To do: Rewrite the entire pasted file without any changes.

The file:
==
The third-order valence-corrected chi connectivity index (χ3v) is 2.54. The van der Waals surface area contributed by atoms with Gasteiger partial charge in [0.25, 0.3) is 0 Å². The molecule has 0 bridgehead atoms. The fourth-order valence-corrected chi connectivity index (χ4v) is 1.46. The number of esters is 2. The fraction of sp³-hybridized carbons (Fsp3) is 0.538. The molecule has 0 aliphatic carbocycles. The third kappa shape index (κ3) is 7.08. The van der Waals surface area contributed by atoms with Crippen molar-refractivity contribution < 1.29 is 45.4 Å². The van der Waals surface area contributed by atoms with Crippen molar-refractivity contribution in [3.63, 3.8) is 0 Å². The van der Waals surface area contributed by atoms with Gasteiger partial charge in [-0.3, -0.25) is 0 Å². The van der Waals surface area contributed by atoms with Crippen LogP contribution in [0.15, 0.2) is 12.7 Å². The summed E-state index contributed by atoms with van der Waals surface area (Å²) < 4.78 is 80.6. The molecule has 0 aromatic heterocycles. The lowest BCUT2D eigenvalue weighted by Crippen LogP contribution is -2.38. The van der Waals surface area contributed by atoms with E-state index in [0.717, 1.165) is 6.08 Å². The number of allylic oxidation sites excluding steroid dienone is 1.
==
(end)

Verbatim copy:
The third-order valence-corrected chi connectivity index (χ3v) is 2.54. The van der Waals surface area contributed by atoms with Gasteiger partial charge in [0.25, 0.3) is 0 Å². The molecule has 0 bridgehead atoms. The fourth-order valence-corrected chi connectivity index (χ4v) is 1.46. The number of esters is 2. The fraction of sp³-hybridized carbons (Fsp3) is 0.538. The molecule has 0 aliphatic carbocycles. The third kappa shape index (κ3) is 7.08. The van der Waals surface area contributed by atoms with Crippen molar-refractivity contribution < 1.29 is 45.4 Å². The van der Waals surface area contributed by atoms with Crippen molar-refractivity contribution in [3.63, 3.8) is 0 Å². The van der Waals surface area contributed by atoms with Gasteiger partial charge in [-0.3, -0.25) is 0 Å². The van der Waals surface area contributed by atoms with Crippen LogP contribution in [0.15, 0.2) is 12.7 Å². The summed E-state index contributed by atoms with van der Waals surface area (Å²) < 4.78 is 80.6. The molecule has 0 aromatic heterocycles. The lowest BCUT2D eigenvalue weighted by Crippen LogP contribution is -2.38. The van der Waals surface area contributed by atoms with E-state index in [0.717, 1.165) is 6.08 Å². The number of allylic oxidation sites excluding steroid dienone is 1.